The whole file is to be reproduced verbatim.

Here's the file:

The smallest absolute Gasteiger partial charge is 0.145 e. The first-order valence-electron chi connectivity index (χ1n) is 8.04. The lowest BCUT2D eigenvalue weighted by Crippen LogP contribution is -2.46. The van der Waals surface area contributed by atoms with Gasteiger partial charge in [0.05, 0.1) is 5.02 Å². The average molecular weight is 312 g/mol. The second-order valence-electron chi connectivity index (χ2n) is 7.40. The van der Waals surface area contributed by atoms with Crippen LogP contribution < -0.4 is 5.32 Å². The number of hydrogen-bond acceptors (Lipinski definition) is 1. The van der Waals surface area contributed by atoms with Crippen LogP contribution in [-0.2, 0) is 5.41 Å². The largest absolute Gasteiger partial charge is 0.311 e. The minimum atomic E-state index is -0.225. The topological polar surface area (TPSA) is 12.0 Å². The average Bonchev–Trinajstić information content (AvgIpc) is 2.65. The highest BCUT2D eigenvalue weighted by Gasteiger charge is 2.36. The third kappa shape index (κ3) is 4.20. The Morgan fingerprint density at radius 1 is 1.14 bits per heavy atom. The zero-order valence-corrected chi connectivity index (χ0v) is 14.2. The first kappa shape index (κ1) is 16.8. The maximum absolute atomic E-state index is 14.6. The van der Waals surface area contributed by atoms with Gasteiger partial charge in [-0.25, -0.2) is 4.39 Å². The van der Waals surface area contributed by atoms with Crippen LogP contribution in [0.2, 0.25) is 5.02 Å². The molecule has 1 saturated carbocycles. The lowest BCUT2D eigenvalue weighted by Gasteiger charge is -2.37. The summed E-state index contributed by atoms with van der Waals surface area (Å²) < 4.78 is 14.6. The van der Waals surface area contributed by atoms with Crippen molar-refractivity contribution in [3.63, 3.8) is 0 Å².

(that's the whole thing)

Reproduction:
The smallest absolute Gasteiger partial charge is 0.145 e. The first-order valence-electron chi connectivity index (χ1n) is 8.04. The lowest BCUT2D eigenvalue weighted by Crippen LogP contribution is -2.46. The van der Waals surface area contributed by atoms with Gasteiger partial charge in [0.05, 0.1) is 5.02 Å². The average molecular weight is 312 g/mol. The second-order valence-electron chi connectivity index (χ2n) is 7.40. The van der Waals surface area contributed by atoms with Crippen LogP contribution < -0.4 is 5.32 Å². The number of hydrogen-bond acceptors (Lipinski definition) is 1. The van der Waals surface area contributed by atoms with Crippen LogP contribution in [-0.2, 0) is 5.41 Å². The largest absolute Gasteiger partial charge is 0.311 e. The minimum atomic E-state index is -0.225. The topological polar surface area (TPSA) is 12.0 Å². The average Bonchev–Trinajstić information content (AvgIpc) is 2.65. The highest BCUT2D eigenvalue weighted by Gasteiger charge is 2.36. The third kappa shape index (κ3) is 4.20. The Morgan fingerprint density at radius 1 is 1.14 bits per heavy atom. The zero-order valence-corrected chi connectivity index (χ0v) is 14.2. The first kappa shape index (κ1) is 16.8. The maximum absolute atomic E-state index is 14.6. The van der Waals surface area contributed by atoms with Gasteiger partial charge in [-0.25, -0.2) is 4.39 Å². The van der Waals surface area contributed by atoms with Crippen LogP contribution in [0.2, 0.25) is 5.02 Å². The molecule has 1 saturated carbocycles. The lowest BCUT2D eigenvalue weighted by Gasteiger charge is -2.37. The summed E-state index contributed by atoms with van der Waals surface area (Å²) < 4.78 is 14.6. The van der Waals surface area contributed by atoms with Crippen molar-refractivity contribution in [3.63, 3.8) is 0 Å².